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RE: tiny-armed theropods



Mike Taylor wrote:

<Earlier you said "I believe the prevailing theory is that limb reduction 
occurred as the head become enlarged (in tyrannosaurs), such that the head is 
the primary tool for acquiring prey."

If that is the theory then it plainly doesn't work for taxa whose heads didn't 
become enlarged.>

  This is true, I did say that, and the operational theory doesn'nt necessarily 
account for what appear to be relatively smaller heads in abelisaurids, 
compared to tyrannosaurs! It is certainly not the case when considering the 
large skulls of carcharodontosaurs, which manage to make due with relatively 
long, but very narrow and robust skulls and yet retaining large forelimbs with 
a prehensive quality to them (large unguals and the like). It would, in fact, 
render the issue difficult to resolve were we to find a really large head for 
*Megaraptor namunquaihuii*, but that is exactly what I would expect to find 
based on comparisons with close taxa.

  I offered an alternative viewpoint, one in which takes the likelihood of 
behavior based on functional morphology into account.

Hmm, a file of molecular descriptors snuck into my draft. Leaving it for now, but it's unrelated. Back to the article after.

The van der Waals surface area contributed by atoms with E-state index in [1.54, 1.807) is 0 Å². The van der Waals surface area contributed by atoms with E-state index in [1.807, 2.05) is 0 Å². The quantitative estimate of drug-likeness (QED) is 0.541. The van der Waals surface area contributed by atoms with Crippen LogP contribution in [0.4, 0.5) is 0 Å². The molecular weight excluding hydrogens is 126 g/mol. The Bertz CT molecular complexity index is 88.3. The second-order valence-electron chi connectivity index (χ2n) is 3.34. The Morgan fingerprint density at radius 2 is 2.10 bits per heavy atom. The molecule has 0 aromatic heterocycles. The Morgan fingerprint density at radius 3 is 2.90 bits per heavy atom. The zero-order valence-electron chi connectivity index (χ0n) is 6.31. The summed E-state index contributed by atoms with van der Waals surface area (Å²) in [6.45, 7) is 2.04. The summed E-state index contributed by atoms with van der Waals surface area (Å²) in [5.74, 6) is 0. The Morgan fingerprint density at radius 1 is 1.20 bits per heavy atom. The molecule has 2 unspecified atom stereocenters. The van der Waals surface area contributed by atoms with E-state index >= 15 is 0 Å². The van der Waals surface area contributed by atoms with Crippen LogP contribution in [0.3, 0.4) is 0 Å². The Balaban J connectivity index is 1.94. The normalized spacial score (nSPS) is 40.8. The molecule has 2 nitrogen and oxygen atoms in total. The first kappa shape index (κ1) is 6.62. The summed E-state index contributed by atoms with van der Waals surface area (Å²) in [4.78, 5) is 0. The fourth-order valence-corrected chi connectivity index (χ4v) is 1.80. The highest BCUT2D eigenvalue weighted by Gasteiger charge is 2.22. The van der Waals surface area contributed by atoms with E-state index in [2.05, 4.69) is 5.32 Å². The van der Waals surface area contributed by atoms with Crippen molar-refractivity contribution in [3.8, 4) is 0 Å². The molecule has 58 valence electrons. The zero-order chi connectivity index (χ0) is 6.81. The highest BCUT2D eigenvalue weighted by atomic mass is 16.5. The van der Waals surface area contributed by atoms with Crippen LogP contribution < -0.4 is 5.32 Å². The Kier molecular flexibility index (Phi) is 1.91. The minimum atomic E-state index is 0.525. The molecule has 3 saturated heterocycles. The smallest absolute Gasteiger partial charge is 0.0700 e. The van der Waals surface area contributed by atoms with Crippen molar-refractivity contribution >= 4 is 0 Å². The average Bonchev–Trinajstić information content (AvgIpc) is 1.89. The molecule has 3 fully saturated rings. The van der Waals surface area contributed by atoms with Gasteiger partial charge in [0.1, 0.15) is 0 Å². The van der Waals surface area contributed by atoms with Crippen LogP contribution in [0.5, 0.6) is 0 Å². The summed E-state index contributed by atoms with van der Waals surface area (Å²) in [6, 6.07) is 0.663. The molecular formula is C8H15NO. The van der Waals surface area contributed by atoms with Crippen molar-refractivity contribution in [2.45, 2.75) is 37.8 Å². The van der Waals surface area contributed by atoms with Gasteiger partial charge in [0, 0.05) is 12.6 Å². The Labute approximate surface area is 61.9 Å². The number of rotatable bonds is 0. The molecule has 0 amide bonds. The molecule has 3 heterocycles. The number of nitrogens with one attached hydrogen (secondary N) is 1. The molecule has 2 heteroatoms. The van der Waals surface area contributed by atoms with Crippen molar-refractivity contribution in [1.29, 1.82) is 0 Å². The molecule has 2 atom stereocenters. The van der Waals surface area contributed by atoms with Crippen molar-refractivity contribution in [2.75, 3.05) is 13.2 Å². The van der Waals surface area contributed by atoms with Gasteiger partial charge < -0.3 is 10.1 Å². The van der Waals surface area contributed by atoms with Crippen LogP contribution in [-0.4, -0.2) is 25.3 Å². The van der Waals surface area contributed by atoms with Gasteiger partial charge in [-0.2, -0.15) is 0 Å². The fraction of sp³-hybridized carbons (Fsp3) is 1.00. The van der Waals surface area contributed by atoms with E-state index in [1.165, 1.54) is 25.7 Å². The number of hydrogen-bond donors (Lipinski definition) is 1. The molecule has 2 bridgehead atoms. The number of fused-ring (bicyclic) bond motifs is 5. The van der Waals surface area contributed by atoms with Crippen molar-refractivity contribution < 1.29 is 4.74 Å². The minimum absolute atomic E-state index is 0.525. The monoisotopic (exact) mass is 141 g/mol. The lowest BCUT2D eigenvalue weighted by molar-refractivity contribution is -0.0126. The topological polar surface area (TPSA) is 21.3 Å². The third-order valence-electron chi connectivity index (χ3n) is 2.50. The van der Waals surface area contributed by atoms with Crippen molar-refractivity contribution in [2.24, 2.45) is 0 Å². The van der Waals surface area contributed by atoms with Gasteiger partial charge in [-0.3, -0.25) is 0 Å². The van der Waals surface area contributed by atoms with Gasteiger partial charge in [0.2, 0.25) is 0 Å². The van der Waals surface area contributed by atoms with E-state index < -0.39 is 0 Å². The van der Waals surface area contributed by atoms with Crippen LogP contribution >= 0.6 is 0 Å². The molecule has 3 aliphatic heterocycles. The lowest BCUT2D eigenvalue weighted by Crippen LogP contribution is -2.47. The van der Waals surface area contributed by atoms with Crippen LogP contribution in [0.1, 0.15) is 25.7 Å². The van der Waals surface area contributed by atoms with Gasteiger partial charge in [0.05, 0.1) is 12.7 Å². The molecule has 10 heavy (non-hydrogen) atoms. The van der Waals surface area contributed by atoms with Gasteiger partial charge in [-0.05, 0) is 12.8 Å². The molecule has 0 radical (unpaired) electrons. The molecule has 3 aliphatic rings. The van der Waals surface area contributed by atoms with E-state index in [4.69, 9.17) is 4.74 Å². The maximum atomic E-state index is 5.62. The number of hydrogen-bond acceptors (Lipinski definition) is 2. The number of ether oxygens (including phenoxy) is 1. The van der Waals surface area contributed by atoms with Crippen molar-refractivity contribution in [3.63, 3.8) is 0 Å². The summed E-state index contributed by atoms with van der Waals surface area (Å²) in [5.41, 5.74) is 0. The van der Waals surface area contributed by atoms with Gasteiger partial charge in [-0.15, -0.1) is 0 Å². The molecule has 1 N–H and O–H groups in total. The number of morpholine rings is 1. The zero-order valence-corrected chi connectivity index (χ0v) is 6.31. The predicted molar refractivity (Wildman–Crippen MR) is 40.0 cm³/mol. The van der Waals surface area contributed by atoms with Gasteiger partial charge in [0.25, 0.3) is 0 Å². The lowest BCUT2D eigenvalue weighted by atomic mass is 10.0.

Elsewhere, someone asked about tyrannosaur development with tiny arms:

  Several juvenile tyrannosaurs (as I note in my various posts on 
tyrannosauroids, available here: 
http://qilong.wordpress.com/tag/tyrannosauroids/ ) have extremely short arms, 
indication reduction of the limbs is not directly correlated with growth of the 
skull into immense proportions, which belies the functional use of the skull as 
an adult-based acquisitor; indeed, juveniles would have just as much of a 
problem doing what adults were (or were not) doing with their arms, and the 
alternative option is more selective prey options which can be hand-manipulated 
[sorry, redundant], however unlikely. 

Cheers,

  Jaime A. Headden
  The Bite Stuff (site v2)
  http://qilong.wordpress.com/

"Innocent, unbiased observation is a myth." --- P.B. Medawar (1969)


"Ever since man first left his cave and met a stranger with a
different language and a new way of looking at things, the human race
has had a dream: to kill him, so we don't have to learn his language or
his new way of looking at things." --- Zapp Brannigan (Beast With a Billion 
Backs)